I'm not Jim, but I can shed some light on your situation. I live in a rowhouse not far from 20th and Pine and have had the same difficulty receiving clear over-the-air analog signals, even though I have a large rooftop antenna and a rotor. The multipath (signals bouncing off of the tall buildings) caused ghosting even on the best reception days.
After I upgraded my TV to an HDTV-ready monitor, I ordered a set-top box because I wanted to see the HDTV transmissions (and I've never been a fan of cable). This tuner is attached to the same rooftop antenna that was not able to overcome the messy analog signal we get in Center City.
I am really glad that I made the transition to digital. I still cannot receive WCAU for some reason (but I fully expect that I will be able to get this signal clearly at the end of January when they will move to their new broadcast tower and increase their signal strength). I get ALL of the local channels broadcasting coming from Northeast Philly strongly. With my rotor, if I point the direction to the East, I can also receive several New Jersey stations. I have had no luck receiving stations from New York City.
The HDTV broadcasts are wonderful, but to my pleasant surprise, even the "standard definition" digital broadcasts are MUCH MUCH clearer than I had ever imagined. I don't have cable or satellite myself, but I have seen it in other homes, and the digital OTA broadcasts are notably sharper than the best cable or satellite signals I have seen.
There is NO possibility of "ghosting" (the usual manifestation of multipath interference) with digital broadcasts. If there is something interfering with your signal, then the worst outcome is that your set-top box will not be able to lock into a signal at all. That has happened maybe two or three times since I installed the digital tuner, and sometimes I suspect the digital broadcast was maybe down temporarily (e.g., for maintenance on the broadcast tower as reported on the early pages of this thread). Other times, adjusting the antenna slightly has brought in the signal. Of course, I can always tune in to the analog broadcast as a backup.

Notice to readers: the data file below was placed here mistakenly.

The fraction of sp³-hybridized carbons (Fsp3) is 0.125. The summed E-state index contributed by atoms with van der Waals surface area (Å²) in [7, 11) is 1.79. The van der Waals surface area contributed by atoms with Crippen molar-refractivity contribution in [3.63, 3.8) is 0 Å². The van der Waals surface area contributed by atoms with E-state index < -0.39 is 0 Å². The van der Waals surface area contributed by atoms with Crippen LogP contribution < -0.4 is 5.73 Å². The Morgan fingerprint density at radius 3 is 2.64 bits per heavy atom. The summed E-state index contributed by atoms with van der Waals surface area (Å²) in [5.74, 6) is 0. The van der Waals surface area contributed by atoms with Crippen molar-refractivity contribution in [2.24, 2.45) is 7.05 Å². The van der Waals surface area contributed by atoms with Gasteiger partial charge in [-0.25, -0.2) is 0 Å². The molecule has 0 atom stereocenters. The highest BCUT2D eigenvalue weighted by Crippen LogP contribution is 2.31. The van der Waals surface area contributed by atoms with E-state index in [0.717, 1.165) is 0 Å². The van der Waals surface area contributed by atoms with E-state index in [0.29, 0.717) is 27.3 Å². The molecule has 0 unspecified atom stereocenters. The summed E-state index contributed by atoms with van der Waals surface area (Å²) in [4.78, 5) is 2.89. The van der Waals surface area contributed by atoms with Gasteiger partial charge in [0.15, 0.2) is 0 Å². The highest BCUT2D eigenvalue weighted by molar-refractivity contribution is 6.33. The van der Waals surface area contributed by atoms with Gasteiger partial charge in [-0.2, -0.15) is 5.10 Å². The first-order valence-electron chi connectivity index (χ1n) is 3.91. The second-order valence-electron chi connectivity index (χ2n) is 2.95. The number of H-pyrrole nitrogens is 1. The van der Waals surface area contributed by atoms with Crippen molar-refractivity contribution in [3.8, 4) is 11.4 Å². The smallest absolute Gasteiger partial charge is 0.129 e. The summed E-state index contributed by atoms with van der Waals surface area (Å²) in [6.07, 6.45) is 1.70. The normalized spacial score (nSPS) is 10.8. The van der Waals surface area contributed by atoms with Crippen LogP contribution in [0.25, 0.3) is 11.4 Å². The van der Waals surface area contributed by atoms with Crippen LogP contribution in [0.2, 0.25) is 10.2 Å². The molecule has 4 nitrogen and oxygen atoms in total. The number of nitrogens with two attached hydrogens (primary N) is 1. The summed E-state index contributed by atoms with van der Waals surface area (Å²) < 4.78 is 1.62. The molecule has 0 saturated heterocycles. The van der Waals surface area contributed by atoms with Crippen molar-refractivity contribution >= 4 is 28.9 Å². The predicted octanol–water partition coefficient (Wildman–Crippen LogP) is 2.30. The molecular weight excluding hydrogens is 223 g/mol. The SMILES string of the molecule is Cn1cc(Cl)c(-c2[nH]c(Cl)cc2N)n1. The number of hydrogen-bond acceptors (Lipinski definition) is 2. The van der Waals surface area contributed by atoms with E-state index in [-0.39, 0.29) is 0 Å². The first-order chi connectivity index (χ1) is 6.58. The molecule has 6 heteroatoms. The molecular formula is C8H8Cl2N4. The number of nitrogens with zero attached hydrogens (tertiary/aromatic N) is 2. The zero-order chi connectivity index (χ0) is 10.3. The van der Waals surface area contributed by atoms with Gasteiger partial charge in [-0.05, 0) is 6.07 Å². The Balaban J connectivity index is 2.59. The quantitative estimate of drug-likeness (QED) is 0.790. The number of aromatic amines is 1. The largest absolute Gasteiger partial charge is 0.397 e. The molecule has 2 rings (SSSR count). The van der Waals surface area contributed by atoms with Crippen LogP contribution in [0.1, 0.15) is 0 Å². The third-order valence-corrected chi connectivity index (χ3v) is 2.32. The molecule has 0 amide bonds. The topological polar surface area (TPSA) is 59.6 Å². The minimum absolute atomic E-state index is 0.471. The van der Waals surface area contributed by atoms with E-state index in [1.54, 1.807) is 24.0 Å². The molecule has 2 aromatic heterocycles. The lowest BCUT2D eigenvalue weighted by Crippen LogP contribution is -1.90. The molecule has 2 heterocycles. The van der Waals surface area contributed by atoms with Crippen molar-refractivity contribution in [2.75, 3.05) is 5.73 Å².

For a digital signal, a "bad" or weak signal shows up as pixellation (I think I spelled that right) of your video image. I have occasionally seen that, but it is very occasionally and not often enough to be bothersome. I've reported here about a "flicker" in the WB17 HD signal, but you have probably read the earlier posts on that problem already.
Even if you don't have an HDTV-ready set, I recommend that it is very worthwhile getting a digital tuner if you don't want to go with cable or satellite. My tuner, for instance, has outputs for "regular TVs" such as component, S-video cable, or even composite. If you already have a rooftop antenna, a digital tuner may be the next logical step for you, in order to get a nice sharp over-the-air signal. Then you will be well positioned when you are ready to upgrade your TV set to an HDTV model. Some online dealers (such as Crutchfield.com) will even give you a 30-day no-questions-asked return.
Good luck and let us know what you end up doing!